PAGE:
1950 FERRARI 166 SPYDER CORSA REPLICA
Chassis No. 0063/S
Red with black upholstery
Engine: Ferrari V12, single overhead camshaft per bank, three dual throat Weber carburetors; Gearbox: five speed manual; Suspension: front, transverse leaf spring, rear, semi elliptic leaf springs; Brakes: four wheel hydraulic drum. Right hand drive.
Working in modest surroundings with engineers Giochino Colombo, Guiseppe Busso and eventually Aurelio Lampredi, Ferrari was quickly able to accomplish his singular vision: to develop a powerful, reliable and smooth competition motor using a V12 configuration. In May of 1947, the Tipo 125 was first driven in competition by Franco Cortese at a regional event held at the Piacenza circuit. Cortese led the race until the final lap when the fuel pump failed. This 125 was driven throughout the remainder of the season with success and it became increasingly evident to Enzo Ferrari that his engine provided an excellent basis for further development. The Tipo 125 was enlarged from 1497cc to 1902cc to become the Tipo 159. Then in 1948 it was enlarged again to 1995cc and became the Tipo 166, which was 166.25cc per cylinder.
The 166 raced throughout the season against stiff competition from the likes of Maserati, Alfa Romeo and Cisitalia, winning the two most important races, the Mille Miglia and the Targa Florio. Enzo Ferrari had created his first true champion with the 166, and started the single most enduring legend in motor racing history. The first 166 Spyder Corsa today represents the oldest surviving racing Ferrari (9 were built), and was intended for either sports car or Formula 2 races. While Ferrari raced his cars to gain publicity, his true intent was to promote the sales of his cars. The first motor show at which he participated was in Turin in November 1948, where he displayed a 166 Mille Miglia and a 166 Inter Coupe, the latter being the first of his road-going cars of which 38 examples were produced. With these early 166 Inter models, it was common practice for Ferrari to provide a base chassis and the new customer or dealer could send the car to the coachbuilder of their choice. This chassis, 063S, was actually the third of only three cabriolets built on the 166 series. All three had coachwork by Stablimenti Farina and this final one had a very advanced and aggressive looking body design. The radiator grille was laid back as on the Grand Prix cars of the period and the front fenders continued straight back to the tail.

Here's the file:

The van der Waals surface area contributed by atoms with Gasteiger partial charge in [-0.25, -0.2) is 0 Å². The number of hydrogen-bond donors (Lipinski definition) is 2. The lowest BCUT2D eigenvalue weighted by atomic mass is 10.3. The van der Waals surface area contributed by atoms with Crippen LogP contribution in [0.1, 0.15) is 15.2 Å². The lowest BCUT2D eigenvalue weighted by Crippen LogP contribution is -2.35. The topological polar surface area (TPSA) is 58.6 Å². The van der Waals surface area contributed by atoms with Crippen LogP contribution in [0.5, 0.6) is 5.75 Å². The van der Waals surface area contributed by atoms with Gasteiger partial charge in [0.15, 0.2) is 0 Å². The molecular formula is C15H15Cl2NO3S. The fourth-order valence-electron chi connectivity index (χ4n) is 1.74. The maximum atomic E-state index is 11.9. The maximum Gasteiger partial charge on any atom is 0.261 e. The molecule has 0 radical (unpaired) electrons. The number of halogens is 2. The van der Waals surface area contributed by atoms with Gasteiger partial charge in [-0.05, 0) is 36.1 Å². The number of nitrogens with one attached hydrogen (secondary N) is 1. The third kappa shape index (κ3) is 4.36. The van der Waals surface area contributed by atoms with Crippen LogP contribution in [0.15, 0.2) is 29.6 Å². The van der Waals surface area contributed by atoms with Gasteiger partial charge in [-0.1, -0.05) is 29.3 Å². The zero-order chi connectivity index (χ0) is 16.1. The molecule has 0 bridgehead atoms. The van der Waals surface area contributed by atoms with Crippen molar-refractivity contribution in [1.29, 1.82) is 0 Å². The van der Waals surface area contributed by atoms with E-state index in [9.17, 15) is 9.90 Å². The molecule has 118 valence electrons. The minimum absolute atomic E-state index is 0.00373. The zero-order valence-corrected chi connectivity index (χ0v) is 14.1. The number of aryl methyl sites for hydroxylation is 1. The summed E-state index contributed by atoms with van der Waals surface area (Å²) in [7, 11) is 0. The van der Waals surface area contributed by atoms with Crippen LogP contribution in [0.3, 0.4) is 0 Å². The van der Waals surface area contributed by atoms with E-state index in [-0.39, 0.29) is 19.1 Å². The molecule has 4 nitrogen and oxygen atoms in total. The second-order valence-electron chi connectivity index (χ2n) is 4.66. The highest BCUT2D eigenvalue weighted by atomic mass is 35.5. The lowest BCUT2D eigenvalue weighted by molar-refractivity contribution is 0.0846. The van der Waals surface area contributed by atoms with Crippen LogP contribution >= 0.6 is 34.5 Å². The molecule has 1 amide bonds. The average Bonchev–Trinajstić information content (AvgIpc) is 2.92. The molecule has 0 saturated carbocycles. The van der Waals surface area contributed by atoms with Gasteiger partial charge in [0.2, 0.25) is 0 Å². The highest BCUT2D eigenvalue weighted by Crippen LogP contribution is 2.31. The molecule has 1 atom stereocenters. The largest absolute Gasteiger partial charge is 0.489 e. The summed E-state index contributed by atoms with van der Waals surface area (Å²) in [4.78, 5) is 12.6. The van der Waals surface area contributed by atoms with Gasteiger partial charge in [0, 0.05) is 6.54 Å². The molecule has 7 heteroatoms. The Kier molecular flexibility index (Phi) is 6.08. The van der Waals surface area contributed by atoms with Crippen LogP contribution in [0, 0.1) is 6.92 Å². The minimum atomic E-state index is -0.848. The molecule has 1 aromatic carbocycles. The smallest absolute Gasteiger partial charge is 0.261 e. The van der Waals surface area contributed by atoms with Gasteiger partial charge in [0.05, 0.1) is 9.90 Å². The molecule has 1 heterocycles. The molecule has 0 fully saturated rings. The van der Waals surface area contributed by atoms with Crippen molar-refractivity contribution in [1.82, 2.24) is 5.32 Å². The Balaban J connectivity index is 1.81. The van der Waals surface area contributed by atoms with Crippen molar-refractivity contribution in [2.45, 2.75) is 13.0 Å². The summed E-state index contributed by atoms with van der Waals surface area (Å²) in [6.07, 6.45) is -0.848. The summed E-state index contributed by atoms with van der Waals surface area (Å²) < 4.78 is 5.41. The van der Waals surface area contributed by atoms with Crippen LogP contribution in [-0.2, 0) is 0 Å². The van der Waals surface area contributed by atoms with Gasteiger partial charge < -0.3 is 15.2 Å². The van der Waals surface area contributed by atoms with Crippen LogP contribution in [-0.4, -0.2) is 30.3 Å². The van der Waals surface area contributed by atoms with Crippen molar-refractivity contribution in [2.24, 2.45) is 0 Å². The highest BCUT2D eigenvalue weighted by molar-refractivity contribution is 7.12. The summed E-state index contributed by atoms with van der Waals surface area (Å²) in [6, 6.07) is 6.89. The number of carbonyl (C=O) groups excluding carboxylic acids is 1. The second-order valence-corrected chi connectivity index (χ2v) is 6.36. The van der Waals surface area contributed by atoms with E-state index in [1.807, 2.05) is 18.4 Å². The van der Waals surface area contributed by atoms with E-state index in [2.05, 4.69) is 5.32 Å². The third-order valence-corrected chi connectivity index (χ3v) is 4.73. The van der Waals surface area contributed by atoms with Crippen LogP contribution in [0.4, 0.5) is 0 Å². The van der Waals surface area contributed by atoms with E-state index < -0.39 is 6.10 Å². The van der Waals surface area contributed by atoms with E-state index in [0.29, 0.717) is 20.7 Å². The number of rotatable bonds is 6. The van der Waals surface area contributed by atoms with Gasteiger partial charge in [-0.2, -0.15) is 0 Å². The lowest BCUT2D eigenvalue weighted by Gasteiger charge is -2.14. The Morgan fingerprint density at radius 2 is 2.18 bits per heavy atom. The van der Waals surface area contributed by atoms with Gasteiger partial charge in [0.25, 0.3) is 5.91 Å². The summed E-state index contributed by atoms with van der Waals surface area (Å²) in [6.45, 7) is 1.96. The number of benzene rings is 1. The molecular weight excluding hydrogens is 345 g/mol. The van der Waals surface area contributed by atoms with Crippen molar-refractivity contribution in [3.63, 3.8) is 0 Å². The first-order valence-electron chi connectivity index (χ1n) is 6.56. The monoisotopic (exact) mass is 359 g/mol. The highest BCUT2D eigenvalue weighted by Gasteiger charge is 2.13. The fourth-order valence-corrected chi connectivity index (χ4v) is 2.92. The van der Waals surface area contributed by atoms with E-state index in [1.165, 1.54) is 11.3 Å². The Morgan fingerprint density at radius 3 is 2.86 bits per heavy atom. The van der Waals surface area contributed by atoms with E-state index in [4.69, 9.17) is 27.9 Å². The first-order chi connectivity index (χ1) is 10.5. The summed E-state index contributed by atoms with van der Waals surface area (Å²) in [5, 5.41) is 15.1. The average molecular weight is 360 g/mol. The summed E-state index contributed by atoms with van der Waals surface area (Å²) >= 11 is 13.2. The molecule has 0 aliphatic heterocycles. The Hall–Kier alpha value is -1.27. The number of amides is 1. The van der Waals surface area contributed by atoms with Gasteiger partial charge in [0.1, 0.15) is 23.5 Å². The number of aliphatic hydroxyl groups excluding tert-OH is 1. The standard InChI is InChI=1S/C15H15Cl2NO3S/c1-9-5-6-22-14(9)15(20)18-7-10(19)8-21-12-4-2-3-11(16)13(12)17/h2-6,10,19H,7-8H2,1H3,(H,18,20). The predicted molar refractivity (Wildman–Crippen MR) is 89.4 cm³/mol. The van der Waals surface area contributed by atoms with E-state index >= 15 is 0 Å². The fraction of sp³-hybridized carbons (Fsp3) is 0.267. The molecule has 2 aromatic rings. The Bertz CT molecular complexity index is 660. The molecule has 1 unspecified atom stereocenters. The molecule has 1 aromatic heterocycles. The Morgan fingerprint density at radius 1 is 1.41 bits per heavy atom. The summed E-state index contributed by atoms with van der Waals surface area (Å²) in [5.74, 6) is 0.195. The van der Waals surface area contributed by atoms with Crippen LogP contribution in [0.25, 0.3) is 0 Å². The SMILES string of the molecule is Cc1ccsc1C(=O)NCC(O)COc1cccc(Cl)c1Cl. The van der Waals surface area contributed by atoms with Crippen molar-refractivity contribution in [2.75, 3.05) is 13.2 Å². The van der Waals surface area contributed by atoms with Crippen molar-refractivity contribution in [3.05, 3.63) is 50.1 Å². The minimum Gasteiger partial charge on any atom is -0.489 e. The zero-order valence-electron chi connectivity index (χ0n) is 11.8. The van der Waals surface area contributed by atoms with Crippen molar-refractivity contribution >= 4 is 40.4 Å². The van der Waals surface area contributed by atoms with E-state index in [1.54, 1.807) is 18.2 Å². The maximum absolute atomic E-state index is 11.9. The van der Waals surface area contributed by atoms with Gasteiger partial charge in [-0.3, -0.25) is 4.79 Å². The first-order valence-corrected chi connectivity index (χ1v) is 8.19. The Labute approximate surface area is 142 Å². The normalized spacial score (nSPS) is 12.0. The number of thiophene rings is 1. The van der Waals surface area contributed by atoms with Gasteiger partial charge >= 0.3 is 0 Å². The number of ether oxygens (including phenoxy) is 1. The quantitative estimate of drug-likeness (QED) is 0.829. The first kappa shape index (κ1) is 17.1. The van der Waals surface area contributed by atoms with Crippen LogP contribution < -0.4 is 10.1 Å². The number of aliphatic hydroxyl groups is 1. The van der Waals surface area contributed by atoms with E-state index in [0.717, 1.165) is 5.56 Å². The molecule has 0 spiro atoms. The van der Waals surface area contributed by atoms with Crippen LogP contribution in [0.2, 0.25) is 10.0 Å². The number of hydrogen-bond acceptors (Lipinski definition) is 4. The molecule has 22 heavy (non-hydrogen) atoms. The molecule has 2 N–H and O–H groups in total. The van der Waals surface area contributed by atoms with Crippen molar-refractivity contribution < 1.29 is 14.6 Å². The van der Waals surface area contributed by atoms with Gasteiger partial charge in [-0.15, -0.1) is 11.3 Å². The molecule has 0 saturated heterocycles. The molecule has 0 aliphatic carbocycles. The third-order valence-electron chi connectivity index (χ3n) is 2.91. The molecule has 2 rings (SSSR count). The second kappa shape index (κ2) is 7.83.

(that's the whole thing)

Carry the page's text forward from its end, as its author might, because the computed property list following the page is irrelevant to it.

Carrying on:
This handsome car was exhibited at both the Paris and Geneva Salons in October 1950 and March 1951 respectively and is featured in several publications. It was sold by the factory in September 1950 to Mr. P. Valee of Paris, France. During the 1960s this Ferrari was sold from Switzerland to the U.K. in derelict condition and without an engine. In England the new owners decided to rebody the car as a replica Corsa Spyder and intalled a 250GT engine. Some years later, it arrived in the USA and was donated to the Harrah Museum by Bob Fergus of Columbus, Ohio. It is pictured and captioned on page 216 of Harrah's Automobile Collection by Dean Batchelor.
Bill Lassiter acquired the Ferrari in September 1992. Upon delivery the rear of the bodywork had been damaged in transit. In addition, its rear section had an external spare wheel fitted and was not similar to the original Spyder Corsa design. Jack Dietz was allowed to measure and photograph the highly original 166 Spyder Corsa (016I) belonging to the Collier Collection and he then faithfully replicated the rear tail section. At the time of press, we were uncertain of the specification of the current Ferrari V12 fitted (which perhaps is the 250GT unit from the UK) and no external stampings seem visible. This is an intriguing special, based upon a true early Ferrari chassis and obviously is a fraction of the price of an original Spyder Corsa, yet in essence has all the charm and attributes of the very first series Ferraris. It would be welcomed at many Ferrari club events as well as at some of the long distance touring rallies.